By Martha Kearney
Presenter, BBC Radio 4's World at One
On the quayside at Plymouth, cheering crowds waving Union Jacks. Emotional family reunions with soldiers disembarking from the warships. Later a military parade down Whitehall. It's next May and our boys are coming home from Iraq.
Franz Ferdinand make a fan's dream come true
That was the picture painted for me by a veteran Labour figure when I asked him whether there should be an election next year.
He was of the view that Gordon Brown should organise a Falklands style homecoming which would create a feel good factor with definite political benefits.
On a trip to Iraq this week the prime minister finally announced the long awaited - and much delayed - timetable for troop withdrawal which would leave just a few hundred troops left in Basra by next July.
There certainly will be a huge amount of relief across the country when the servicemen and women return home (though of course many of them will be then heading to Afghanistan) but could that really change the political weather?
The next election will be fought primarily on the economy and by 4 June next year which is the date for the European and local elections, the news will be terrible.
This week I interviewed Sir Victor Blank, the chairman of LloydsTSB. His view was that the first half of next year would be difficult with house prices due to fall another 10%.
The unemployment figures this week were the worst for ten years. Those statistics are a lagging indicator so only tell us about jobless totals up to the end of October. The next figures are likely to be far worse as Tessa Jowell let slip this week with her prediction that this recession will be deeper than any we have ever known.
The calculation for Labour is a complex one.
Normally the idea of going to the polls at a time when unemployment is rising would seem a bizarre decision.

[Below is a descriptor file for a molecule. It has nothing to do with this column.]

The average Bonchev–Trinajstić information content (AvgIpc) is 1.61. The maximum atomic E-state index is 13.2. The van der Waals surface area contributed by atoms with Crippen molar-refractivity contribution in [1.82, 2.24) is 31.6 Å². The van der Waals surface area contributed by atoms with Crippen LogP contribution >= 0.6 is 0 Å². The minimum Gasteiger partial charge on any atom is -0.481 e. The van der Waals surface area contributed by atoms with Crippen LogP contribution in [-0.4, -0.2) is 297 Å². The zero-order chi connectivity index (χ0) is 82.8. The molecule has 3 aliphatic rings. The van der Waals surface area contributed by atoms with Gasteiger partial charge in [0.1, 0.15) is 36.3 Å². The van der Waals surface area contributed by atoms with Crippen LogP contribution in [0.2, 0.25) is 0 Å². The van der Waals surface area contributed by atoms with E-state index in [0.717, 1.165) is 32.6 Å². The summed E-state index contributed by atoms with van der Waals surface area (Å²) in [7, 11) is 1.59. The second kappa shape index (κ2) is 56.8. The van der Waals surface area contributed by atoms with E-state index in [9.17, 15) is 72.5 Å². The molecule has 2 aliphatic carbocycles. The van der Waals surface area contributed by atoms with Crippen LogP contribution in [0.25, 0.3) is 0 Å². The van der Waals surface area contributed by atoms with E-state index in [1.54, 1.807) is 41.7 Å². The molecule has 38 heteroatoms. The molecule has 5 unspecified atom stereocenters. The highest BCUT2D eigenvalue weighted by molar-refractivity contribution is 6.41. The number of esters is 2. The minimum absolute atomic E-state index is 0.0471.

But Gordon Brown's improved poll rating seems due to voters' belief that his experience is to be trusted in an economic crisis.
So if that crisis is worsening, that could be to his advantage.
By 2010 if we are out of the worst, then perhaps the country would be more willing to risk change by voting Conservative.
Many commentators have drawn the parallel with Winston Churchill who was, of course, much loved during the war and then dumped at the 1945 election.
The other great parallel is with Jim Callaghan who famously delayed and then lost.
I have been thinking a great deal about 1978 recently as I have been working on a programme which looks at government documents released under the thirty year rule. (UK Confidential which will be broadcast on Radio 4 on December 30th at 11am).
The autumn of 1978 looked like a bad time to hold an election but not nearly as bad as May 1979 turned out to be.
One argument against 2009 made by Neil Kinnock on the Daily Politics this week is that there are no grounds for an election: you could not justify it in the national interest.
I'm not so sure.
If enough speculation was whipped up about holding one, I can imagine Gordon Brown arguing that too much uncertainty was bad for Britain at a time of economic crisis and so to preserve stability, he had to go to the country.
But in the end my instinct is that while June 2009 may well be Labour's best shot, Gordon Brown was so badly burnt by "the election that never was", he will hold out till 2010.
This is my last piece of the year before I head off for the Christmas break.
It has certainly been a strange old twelve months with highly depressing news on many days.
It has also meant a sharp learning curve on the intricacies of the banking system.
I think we have all ended up knowing far more about credit default swaps and quantitative easing than we had ever imagined.
But personally the year has not been all doom and gloom.
At The World At One Christmas party last night Secret Santa gave me a present which recorded one of the highlights of my year.
That was when I interviewed Franz Ferdinand at the Latitude Festival who turned out to be such big Radio Four fans that they dedicated a song to me. (The WATO producers are sick to death of hearing this story).
Anyway, let me share it with you.
A Merry Christmas to you all.
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